Published
June 22, 2021

Libraries in Shaping the Future of Higher Education

Part One: Libraries’ Leadership in Transforming Student Success

How can institutions leverage librarians as educational partners, complementing the classroom experience, to ensure students from all walks of life have a strong net of academic support?
Abstract: With societal inequalities in high relief, exacerbated by the pandemic and with lasting effect for many students, institutions must seek novel ways to meet needs and support success. This requires more concerted efforts to mitigate, and ensure we do not perpetuate, the barriers students face. How can institutions leverage librarians as educational partners, complementing the classroom experience, to ensure students from all walks of life have a strong net of academic support?

This is part one of a three-part webinar series.

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Planning for Higher Education Journal

Published
June 14, 2021

Good Academic Planning Is What Happens . . .

. . . When Opportunity Meets with Integration

From Volume 49 Number 3 | April–June 2021

Abstract: The division of Academic Affairs at the University of West Georgia became involved with the Society for College and University Planning and integrated planning over four years ago. The result was slowly integrating academic planning with facilities, accreditation, budget, student affairs, and student success. Just as Thomas Edison was probably not thinking about integrated planning when he was quoted on planning, we had no idea how fruitful our efforts would become. We enhanced and assessed student scheduling, learning spaces, faculty support, and student success and support services in a meaningful way that resulted in positive and measurable outcomes for improving learning and reducing costs.

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Webinar Recordings

Published
April 27, 2021

The Art and Science of Supporting Adult Learners

Actionable Steps & Strategies

More than ever, nontraditional students and adult learners are making up more and more of the student body at colleges and universities across the country. Learn how to effectively stand out from other institutions who are making mistakes in 10 key areas with the adult learner population.
Abstract: This was a free webinar hosted by CAEL, AASCU, and SCUP.

Students over the age of 25 are the fastest-growing segment in higher education. From 2000 to 2012, the enrollment of students over the age of 25 increased by 35%, and between 2012 and 2019, the share of students over age 25 increased by another 23%.

Even though more adult learners and nontraditional students are enrolling in higher education, many institutional practices do not consider the unique needs of this population. The best adult learner strategies not only increase student satisfaction, they improve enrollment rates and adult degree attainment.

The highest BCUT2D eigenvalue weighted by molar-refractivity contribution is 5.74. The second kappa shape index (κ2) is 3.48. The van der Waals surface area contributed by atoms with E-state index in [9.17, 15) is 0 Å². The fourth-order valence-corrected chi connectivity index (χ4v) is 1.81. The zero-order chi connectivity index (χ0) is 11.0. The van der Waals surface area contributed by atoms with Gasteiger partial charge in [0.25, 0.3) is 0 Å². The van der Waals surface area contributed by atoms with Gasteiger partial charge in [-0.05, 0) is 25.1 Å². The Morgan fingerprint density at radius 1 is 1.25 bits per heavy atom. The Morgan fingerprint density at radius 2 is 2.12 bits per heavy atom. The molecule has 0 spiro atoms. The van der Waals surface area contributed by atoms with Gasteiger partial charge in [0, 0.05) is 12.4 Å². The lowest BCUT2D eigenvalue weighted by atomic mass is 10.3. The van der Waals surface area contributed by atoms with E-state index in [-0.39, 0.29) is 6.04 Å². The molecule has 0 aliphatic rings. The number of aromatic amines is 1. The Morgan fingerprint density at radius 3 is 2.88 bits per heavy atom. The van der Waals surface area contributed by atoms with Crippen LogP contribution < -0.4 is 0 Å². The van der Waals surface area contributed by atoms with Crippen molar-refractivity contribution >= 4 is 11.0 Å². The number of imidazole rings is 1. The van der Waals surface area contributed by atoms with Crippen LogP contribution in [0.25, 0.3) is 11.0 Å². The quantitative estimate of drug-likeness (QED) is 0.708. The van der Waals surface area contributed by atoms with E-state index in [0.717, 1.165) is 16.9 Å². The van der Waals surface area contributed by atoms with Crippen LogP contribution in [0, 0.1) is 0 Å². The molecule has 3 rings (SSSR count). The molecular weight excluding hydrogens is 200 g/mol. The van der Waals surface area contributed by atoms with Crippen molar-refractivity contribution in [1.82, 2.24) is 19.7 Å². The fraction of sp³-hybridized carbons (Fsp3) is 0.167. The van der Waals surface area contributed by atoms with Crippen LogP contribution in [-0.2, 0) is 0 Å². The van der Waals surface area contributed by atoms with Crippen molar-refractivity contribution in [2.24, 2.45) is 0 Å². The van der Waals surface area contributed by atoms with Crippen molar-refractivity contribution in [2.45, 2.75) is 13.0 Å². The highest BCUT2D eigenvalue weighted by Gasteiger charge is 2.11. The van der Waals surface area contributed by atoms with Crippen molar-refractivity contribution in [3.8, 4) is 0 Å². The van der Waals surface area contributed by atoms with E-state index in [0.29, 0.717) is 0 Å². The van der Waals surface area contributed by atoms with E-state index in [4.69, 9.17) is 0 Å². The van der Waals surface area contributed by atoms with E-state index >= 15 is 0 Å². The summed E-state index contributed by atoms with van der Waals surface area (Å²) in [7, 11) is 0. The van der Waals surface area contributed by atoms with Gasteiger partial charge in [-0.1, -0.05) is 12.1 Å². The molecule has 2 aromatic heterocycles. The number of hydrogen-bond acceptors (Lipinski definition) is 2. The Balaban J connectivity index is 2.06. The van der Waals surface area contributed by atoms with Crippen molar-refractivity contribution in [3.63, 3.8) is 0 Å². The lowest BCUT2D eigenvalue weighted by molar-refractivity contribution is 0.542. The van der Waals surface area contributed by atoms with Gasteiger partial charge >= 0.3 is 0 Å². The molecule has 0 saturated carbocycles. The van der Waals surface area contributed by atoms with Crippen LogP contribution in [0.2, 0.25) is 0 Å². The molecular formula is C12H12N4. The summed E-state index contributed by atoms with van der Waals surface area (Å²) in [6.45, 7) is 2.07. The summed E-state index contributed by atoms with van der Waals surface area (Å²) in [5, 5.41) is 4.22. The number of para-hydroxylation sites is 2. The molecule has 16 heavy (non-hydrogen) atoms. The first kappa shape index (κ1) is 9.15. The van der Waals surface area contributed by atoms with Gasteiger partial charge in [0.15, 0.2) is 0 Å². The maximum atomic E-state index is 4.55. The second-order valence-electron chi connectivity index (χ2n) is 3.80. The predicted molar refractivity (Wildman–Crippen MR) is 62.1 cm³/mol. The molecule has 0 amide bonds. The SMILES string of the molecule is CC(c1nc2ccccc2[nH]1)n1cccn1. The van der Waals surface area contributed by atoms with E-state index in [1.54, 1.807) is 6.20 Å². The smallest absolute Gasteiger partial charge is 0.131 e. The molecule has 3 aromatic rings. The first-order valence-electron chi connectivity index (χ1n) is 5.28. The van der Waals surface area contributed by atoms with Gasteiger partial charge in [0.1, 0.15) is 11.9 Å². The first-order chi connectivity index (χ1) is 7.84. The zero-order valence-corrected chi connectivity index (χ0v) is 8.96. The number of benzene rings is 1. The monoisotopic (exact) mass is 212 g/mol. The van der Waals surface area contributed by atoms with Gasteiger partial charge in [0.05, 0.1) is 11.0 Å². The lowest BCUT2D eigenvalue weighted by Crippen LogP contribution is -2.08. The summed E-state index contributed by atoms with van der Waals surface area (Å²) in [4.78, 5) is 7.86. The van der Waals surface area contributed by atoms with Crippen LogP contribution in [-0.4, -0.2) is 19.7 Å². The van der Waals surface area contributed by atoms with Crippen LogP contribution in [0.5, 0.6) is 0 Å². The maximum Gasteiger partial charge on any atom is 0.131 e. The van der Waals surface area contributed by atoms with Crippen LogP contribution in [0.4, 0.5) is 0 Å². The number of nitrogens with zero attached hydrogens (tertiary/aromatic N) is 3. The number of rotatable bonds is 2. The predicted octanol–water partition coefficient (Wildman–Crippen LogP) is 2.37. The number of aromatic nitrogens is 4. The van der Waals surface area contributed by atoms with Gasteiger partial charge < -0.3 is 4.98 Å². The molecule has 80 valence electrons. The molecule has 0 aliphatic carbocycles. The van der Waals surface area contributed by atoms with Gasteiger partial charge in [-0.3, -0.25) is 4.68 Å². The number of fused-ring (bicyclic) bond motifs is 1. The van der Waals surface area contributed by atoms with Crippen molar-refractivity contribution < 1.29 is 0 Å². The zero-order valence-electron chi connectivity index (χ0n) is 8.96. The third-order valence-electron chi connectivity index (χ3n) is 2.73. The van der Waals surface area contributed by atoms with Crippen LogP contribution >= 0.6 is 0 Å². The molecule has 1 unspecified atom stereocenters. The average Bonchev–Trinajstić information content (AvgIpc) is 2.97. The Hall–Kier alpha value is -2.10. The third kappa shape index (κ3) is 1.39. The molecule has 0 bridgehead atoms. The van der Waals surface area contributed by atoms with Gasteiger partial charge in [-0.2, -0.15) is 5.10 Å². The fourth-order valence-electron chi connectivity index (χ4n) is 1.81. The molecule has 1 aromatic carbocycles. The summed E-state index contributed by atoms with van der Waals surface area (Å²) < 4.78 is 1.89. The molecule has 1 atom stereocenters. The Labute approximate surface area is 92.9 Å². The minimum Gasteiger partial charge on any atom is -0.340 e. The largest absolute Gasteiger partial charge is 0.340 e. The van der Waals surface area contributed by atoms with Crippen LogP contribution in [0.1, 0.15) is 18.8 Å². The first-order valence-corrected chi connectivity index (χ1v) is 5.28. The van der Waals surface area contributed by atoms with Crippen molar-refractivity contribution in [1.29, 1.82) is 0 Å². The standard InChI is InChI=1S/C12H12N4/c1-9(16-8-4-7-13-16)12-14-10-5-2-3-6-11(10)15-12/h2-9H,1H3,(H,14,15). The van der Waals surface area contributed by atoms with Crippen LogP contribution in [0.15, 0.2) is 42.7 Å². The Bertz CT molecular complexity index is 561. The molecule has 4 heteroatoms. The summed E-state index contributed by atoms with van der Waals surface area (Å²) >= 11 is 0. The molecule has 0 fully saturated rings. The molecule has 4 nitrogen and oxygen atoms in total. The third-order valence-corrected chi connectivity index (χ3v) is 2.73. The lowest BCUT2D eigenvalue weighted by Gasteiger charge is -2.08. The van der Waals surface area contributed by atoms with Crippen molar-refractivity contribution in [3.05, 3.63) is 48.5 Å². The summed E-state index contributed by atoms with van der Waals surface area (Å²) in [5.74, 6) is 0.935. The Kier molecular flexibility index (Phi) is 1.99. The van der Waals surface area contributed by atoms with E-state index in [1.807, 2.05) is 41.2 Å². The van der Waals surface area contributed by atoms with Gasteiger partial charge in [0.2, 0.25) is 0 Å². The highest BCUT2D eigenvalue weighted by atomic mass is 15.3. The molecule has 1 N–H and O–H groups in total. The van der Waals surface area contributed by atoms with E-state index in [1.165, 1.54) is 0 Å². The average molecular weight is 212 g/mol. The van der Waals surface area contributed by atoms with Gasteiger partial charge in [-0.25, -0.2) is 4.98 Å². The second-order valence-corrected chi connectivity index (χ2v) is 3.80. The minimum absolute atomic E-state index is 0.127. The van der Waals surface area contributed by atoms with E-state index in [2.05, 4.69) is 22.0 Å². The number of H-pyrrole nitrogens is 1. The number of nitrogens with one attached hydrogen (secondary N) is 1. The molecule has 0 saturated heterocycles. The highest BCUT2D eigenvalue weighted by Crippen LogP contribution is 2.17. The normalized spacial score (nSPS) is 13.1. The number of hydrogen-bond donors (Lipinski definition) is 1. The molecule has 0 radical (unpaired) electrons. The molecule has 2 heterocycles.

More than ever, nontraditional students and adult learners are making up more and more of the student body at colleges and universities across the country. Institutions can create equitable pathways that can help overcome disparities in adult learning, and better prepare themselves for adult students who have been disconnected from higher education.

Learn how to effectively stand out from other institutions who are making mistakes in 10 key areas with the adult learner population.

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Planning for Higher Education Journal

Published
March 26, 2021

Keep on Keepin’ on

Customized Retention Practices Helped Low Income and Single Mom Students to Persist

A support program for low-income and/or single-mother students to improve their persistence and retention was revisited 15 years after it had been launched at Charter Oak State College. Did follow-up with the graduates show that the effort had aided the former participants in obtaining their college degree? Had the collaboration between the institution’s Academic Services, Enrollment Management, and Financial Aid departments—and the support they offered—help the students to persevere? Based on survey results, was the program still of value, and what improvements needed to be made?

From Volume 49 Number 2 | January–March 2021

Abstract: This article is based on follow-up survey research from a doctoral case study that highlighted effective retention practices for low-income and/or single mothers who were students within the Women in Transition (WIT) program at Charter Oak State College. The concept of retention in this instance is an enrollment management practice aimed at maintaining a student population while aiding the institution in sustaining organizational success. Emphasis is placed on the retention concepts of social and academic integration that enabled the specific population to persist and succeed.